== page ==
PARTNER FEATURE: Executives representing Safaricom, Huawei and Computers for Schools Kenya highlighted the need for cross-industry efforts to drive forward digital skills projects in Africa, while unveiling plans to take a mobile classroom to rural parts of Kenya as part of Huawei’s TECH4ALL initiative.
The subject of increasing digital education took centre stage during a fireside discussion at the GSMA’s Mobile 360 Africa event, held at the Kigali Conference Centre in Rwanda, featuring: Safaricom policy and stakeholder engagement lead Caroline Mbugua; training coordinator at Computers for Schools Kenya (CFSK) Joseph Oliech; and Adam Lane, senior director public affairs for Southern Africa at Huawei.
During the session, the three discussed the forthcoming Digitruck mobile classroom project in Kenya and the importance of similar initiatives where technology takes a central role in transforming lives across sub-Saharan Africa.
While highlighting there were plenty of great initiatives underway, Oliech noted there was a lack of clear policy and strategy from some authorities when it came to addressing the digital skills gap in several countries in the region.
Urging increased action on the issue, Mbugua called on governments, not for profit organisations, the telecommunications industry and entrepreneurs to combine on projects to increase digital skills, and engage young people to undertake training in online industries.
Huawei is already playing a central role in a number of sustainability and education projects in developing markets, and used the session to highlight key points from its research into the issue of digital literacy in Kenya and discuss its own efforts to address the problem.
Lane emphasised the issue was at the heart of the company’s mission to “bring digital to every person, home and organization for a fully connected, intelligent world”.
Its study outlined the importance of not only filling coverage gaps, but providing the means and education tools to ensure existing connectivity solutions are used by a wide cross-section of society.
Kenya, which is regularly held up as one of the most digitally advanced economies in sub-Saharan Africa, has 3G or 4G coverage in around 85 per cent of the country, yet only 50 per cent of the population use internet services, according to figures from the Communications Authority.
A study by IDC, commissioned by Huawei, showed where network coverage and electricity were both widely available, a variety of other factors had a negative impact on access beyond the cost of devices and connectivity. Of those surveyed in areas with a network available, 32 per cent stated they were not using the internet because they were not interested; 20 per cent said they did not know how to use a smartphone; and 20 per cent were unaware of how to use the internet (see table, below).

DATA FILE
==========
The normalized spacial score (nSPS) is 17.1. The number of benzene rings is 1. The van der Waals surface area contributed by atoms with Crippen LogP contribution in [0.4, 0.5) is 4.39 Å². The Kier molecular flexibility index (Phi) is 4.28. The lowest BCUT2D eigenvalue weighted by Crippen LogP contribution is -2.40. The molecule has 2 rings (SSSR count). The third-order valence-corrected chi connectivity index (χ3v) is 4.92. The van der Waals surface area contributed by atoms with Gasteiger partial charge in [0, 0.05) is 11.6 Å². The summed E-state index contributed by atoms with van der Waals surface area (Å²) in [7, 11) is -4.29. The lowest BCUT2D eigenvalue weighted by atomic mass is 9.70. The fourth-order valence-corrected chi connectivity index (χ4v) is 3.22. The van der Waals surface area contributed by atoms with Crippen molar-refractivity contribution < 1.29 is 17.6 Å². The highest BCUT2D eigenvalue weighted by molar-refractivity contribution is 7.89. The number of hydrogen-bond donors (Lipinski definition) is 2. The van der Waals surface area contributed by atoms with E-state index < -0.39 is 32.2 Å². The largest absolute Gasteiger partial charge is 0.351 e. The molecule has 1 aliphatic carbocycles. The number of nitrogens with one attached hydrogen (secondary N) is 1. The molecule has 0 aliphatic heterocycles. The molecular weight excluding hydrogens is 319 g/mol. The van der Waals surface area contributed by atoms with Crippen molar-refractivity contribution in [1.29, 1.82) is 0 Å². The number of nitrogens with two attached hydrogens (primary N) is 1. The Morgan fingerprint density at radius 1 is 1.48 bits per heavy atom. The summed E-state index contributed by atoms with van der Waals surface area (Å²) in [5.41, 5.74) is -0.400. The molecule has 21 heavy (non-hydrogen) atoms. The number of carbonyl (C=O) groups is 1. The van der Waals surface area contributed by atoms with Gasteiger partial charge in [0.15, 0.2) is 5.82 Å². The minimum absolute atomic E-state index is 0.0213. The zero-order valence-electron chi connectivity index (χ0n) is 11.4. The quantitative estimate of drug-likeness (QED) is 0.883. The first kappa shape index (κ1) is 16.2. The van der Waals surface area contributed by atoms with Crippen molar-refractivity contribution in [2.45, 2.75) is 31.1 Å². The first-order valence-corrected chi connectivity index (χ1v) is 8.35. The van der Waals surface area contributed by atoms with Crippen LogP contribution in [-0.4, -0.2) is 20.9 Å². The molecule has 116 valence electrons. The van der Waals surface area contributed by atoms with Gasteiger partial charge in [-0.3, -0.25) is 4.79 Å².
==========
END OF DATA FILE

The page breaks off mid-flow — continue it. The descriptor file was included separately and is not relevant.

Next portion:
The survey also exposed a significant gender divide with a much higher proportion of women declaring they were unable to use a smartphone compared to men (26 per cent as opposed to 10 per cent).
To address the issue of lack of education on internet use and to highlight the benefits, Huawei and CFSK are set to launch a new Digitruck to travel to remote areas of Kenya to upskill citizens and increase digital inclusion. Its initial focus will be in areas where new base stations are being installed.
The Digitruck scheme is promoted by NGO Close the Gap and is already operational in a number of regions. It is similar in its scope to a project Huawei undertook in Bangladesh alongside operator Robi Axiata, which as already trained 50,000 women in digital skills using a fleet of mobile classrooms.
Kenya’s new Digitruck will be installed with 20 repurposed laptops, a server containing offline training content and an internet connection. There will also be members of staff on hand to provide digital skills training to citizens along its route.
The mobile classroom will use a number of instruments including the GSMA Mobile Internet Skills Training Toolkit to provide digital literacy training for target groups, teachers and local entrepreneurs. It is scheduled to begin its first journey in September.
In addition to CFSK, Close the Gap and Huawei, the initiative will be partnering with the United Nations, Safaricom and the Kenyan government. It will provide digital skills training for teachers and for youth in-line with Kenya’s Ajira initiative, which promotes digital employment opportunities and provides education so citizens can take part in the digital ecosystem.
The latest Digitruck also forms part of Huawei’s TECH4ALL initiative, which aims to reach 500 million people in five years with the provision of skills, applications and connectivity.
Discussing the wider benefits of the mobile classroom, Lane said: “In addition to helping young people get digital skills which the current Digitruck focuses on, this will leverage Safaricom’s extensive mobile broadband network coverage that Huawei has helped build to help youth go online to find jobs or do online work as part of the government’s Ajira initiative.
“Through working with other partners, the Digitruck will also spread messages around sustainable management of e-waste as well as how to be safe online,” he added. It is also in discussions to collaborate with humanitarian programme organisers to deploy the service in refugee camps.Subscribe to our daily newsletter Back